Sometimes a community partner provides fun, exercise, inspiration, confidence, and a chance to cheer for grown-ups. That’s the story of Girls on the Run Twin Cities, a nonprofit organization that teaches girls how to fulfill their potential, serve their communities, and run a 5K race.
Girls on the Run is just one of many community partners that City Connects works with to provide a wide range of services, from food and clothes to summer camp and enrichment programs.
“City Connects looks at the whole child,” explains Executive Director Mary Walsh. “We know it is important to build on students’ strengths and interests, as well as to address their needs. It helps students to develop confidence in ways that can support their success over the long term.”
Girls on the Run — which is currently a community partner with two, Minneapolis-based, City Connects Catholic Schools, Risen Christ and Ascension — provides enrichment and the opportunity for girls to work with adult volunteers and coaches. Girls learn to meet and exceed their own expectations – a key way to remove some of the non-academic barriers that can limit academic performance.
“The people at Girls on the Run are so encouraging it’s contagious,” Laurie Acker, the City Connects program manager in Minneapolis, explains.
Girls on the Run provides a 10-week program that uses a research-based curriculum for girls in grades 3 to 8. High school-age girls can volunteer as coaches. Girls who participate learn what could be called the six C’s: confidence, character, care (for themselves and others), connections, competence, and contribution. At Risen Christ, coaches talked about a range of topics, including friendship, peer pressure, healthy eating, and emotional awareness.
The girls also train to run a 5K race. Each girl has an adult running buddy who might be a staff person, parent, or volunteer. And there is a volunteer who provides running shoes for any girl who needs them. About 77 percent of students are low-income in the Minneapolis-St. Paul parochial schools served by City Connects.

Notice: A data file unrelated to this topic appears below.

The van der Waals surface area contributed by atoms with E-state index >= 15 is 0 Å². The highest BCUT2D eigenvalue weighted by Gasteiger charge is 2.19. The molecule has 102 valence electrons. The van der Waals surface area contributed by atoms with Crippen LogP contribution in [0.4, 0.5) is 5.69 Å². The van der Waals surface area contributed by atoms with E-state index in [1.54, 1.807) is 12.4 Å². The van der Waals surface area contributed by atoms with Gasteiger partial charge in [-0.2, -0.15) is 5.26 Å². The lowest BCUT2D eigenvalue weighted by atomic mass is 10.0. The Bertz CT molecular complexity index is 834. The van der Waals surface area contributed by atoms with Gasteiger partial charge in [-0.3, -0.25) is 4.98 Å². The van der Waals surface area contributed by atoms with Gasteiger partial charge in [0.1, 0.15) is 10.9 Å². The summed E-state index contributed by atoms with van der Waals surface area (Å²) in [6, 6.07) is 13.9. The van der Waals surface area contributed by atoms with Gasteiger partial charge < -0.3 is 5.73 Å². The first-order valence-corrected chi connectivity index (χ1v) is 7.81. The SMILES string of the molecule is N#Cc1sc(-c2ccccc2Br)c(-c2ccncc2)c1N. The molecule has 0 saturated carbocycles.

During the 5K race, school staff cheer for the girls. Some have run alongside the girls – despite being in work clothes. And at a recent race, the medals were made of Oreos and string – and everyone received one.
As for the girls, they become stronger inside and out, and each one can tell her own story of achievement. In the case of one girl, this story is about how her parents wanted to run with her, but they weren’t prepared to run five kilometers. So, the girl ran with a City Connects coordinator. Her parents walked – and as they crossed the finished line, their daughter cheered them on.
“I think it’s nice for girls to be in a group and do something that’s good for them and get so much positive feedback from adults,” Acker says. “They run on their own time,” not against each other, “so they can be in the group and not be competitive.”
City Connects might link a student with a program like Girls on the Run for any number of reasons: she loves running, needs an outlet for extra energy, a chance for more physical activity, or she would benefit from more positive peer or adult relationships.
A researcher who looked at the program — Maureen Weiss from the University of Minnesota — found that it has a positive impact, including “teaching life skills such as managing emotions, resolving conflict, helping others, and making intentional decisions.”
The next step: Acker says Girls on the Run will expand into two more schools next year – and there are plans to create a program for boys.
At City Connects, promoting physical fitness, better relationships with adults, and personal achievement is an impressive community victory, one that we are proud to help make happen.
Or as Acker says, “It’s a win-win.”